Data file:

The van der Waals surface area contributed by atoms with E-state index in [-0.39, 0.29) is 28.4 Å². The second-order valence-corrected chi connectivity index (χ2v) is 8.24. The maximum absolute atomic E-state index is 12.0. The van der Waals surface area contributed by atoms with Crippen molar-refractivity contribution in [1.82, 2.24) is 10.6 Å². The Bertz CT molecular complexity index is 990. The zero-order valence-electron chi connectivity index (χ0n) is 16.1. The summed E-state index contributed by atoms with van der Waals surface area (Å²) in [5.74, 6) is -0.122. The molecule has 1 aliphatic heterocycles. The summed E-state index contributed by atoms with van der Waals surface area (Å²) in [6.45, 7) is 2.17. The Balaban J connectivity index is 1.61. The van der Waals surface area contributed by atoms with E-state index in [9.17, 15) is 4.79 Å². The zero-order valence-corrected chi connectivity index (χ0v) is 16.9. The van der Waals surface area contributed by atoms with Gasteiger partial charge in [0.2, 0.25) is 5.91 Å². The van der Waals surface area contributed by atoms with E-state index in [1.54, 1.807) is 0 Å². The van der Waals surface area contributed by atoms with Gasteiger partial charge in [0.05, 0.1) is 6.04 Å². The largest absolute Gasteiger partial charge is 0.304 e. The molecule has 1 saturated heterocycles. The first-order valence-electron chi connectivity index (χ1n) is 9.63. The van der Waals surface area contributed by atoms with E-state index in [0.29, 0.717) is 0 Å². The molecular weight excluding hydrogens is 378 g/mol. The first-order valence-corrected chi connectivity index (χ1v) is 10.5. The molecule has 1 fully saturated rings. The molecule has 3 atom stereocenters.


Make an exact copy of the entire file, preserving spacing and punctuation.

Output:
The van der Waals surface area contributed by atoms with E-state index in [-0.39, 0.29) is 28.4 Å². The second-order valence-corrected chi connectivity index (χ2v) is 8.24. The maximum absolute atomic E-state index is 12.0. The van der Waals surface area contributed by atoms with Crippen molar-refractivity contribution in [1.82, 2.24) is 10.6 Å². The Bertz CT molecular complexity index is 990. The zero-order valence-electron chi connectivity index (χ0n) is 16.1. The summed E-state index contributed by atoms with van der Waals surface area (Å²) in [5.74, 6) is -0.122. The molecule has 1 aliphatic heterocycles. The summed E-state index contributed by atoms with van der Waals surface area (Å²) in [6.45, 7) is 2.17. The Balaban J connectivity index is 1.61. The van der Waals surface area contributed by atoms with E-state index in [9.17, 15) is 4.79 Å². The zero-order valence-corrected chi connectivity index (χ0v) is 16.9. The van der Waals surface area contributed by atoms with Gasteiger partial charge in [0.2, 0.25) is 5.91 Å². The van der Waals surface area contributed by atoms with E-state index in [1.54, 1.807) is 0 Å². The van der Waals surface area contributed by atoms with Gasteiger partial charge in [0.05, 0.1) is 6.04 Å². The largest absolute Gasteiger partial charge is 0.304 e. The molecule has 1 saturated heterocycles. The first-order valence-electron chi connectivity index (χ1n) is 9.63. The van der Waals surface area contributed by atoms with E-state index in [0.29, 0.717) is 0 Å². The molecular weight excluding hydrogens is 378 g/mol. The first-order valence-corrected chi connectivity index (χ1v) is 10.5. The molecule has 1 fully saturated rings. The molecule has 3 atom stereocenters.